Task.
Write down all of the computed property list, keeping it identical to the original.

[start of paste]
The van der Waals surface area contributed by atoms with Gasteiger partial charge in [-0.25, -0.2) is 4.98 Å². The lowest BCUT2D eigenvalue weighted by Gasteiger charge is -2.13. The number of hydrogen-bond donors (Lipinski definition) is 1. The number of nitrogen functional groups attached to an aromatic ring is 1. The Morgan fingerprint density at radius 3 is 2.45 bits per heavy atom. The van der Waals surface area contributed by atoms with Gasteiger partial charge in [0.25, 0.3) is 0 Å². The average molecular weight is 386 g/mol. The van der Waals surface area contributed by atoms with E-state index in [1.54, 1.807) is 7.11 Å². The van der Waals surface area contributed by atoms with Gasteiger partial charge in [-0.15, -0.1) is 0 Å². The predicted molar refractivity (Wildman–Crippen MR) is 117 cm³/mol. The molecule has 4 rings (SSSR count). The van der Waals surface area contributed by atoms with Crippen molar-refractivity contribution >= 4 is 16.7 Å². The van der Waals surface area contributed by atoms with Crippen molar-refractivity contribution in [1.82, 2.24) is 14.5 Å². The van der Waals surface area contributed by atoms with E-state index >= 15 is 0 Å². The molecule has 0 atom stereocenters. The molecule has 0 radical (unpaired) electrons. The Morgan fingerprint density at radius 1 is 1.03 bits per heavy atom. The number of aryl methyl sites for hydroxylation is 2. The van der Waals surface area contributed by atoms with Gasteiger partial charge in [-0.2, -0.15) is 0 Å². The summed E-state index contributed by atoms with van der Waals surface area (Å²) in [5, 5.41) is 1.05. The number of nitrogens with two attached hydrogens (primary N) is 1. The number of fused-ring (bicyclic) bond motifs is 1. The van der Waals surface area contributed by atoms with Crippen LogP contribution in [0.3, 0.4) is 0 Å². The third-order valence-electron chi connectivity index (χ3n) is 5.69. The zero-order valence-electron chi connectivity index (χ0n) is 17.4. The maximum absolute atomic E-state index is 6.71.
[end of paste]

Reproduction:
The van der Waals surface area contributed by atoms with Gasteiger partial charge in [-0.25, -0.2) is 4.98 Å². The lowest BCUT2D eigenvalue weighted by Gasteiger charge is -2.13. The number of hydrogen-bond donors (Lipinski definition) is 1. The number of nitrogen functional groups attached to an aromatic ring is 1. The Morgan fingerprint density at radius 3 is 2.45 bits per heavy atom. The van der Waals surface area contributed by atoms with Gasteiger partial charge in [0.25, 0.3) is 0 Å². The average molecular weight is 386 g/mol. The van der Waals surface area contributed by atoms with E-state index in [1.54, 1.807) is 7.11 Å². The van der Waals surface area contributed by atoms with Gasteiger partial charge in [-0.15, -0.1) is 0 Å². The predicted molar refractivity (Wildman–Crippen MR) is 117 cm³/mol. The molecule has 4 rings (SSSR count). The van der Waals surface area contributed by atoms with Crippen molar-refractivity contribution >= 4 is 16.7 Å². The van der Waals surface area contributed by atoms with Crippen molar-refractivity contribution in [1.82, 2.24) is 14.5 Å². The van der Waals surface area contributed by atoms with E-state index >= 15 is 0 Å². The molecule has 0 atom stereocenters. The molecule has 0 radical (unpaired) electrons. The Morgan fingerprint density at radius 1 is 1.03 bits per heavy atom. The number of aryl methyl sites for hydroxylation is 2. The van der Waals surface area contributed by atoms with Gasteiger partial charge in [-0.2, -0.15) is 0 Å². The summed E-state index contributed by atoms with van der Waals surface area (Å²) in [5, 5.41) is 1.05. The number of nitrogens with two attached hydrogens (primary N) is 1. The number of fused-ring (bicyclic) bond motifs is 1. The van der Waals surface area contributed by atoms with Crippen LogP contribution in [0.3, 0.4) is 0 Å². The third-order valence-electron chi connectivity index (χ3n) is 5.69. The zero-order valence-electron chi connectivity index (χ0n) is 17.4. The maximum absolute atomic E-state index is 6.71.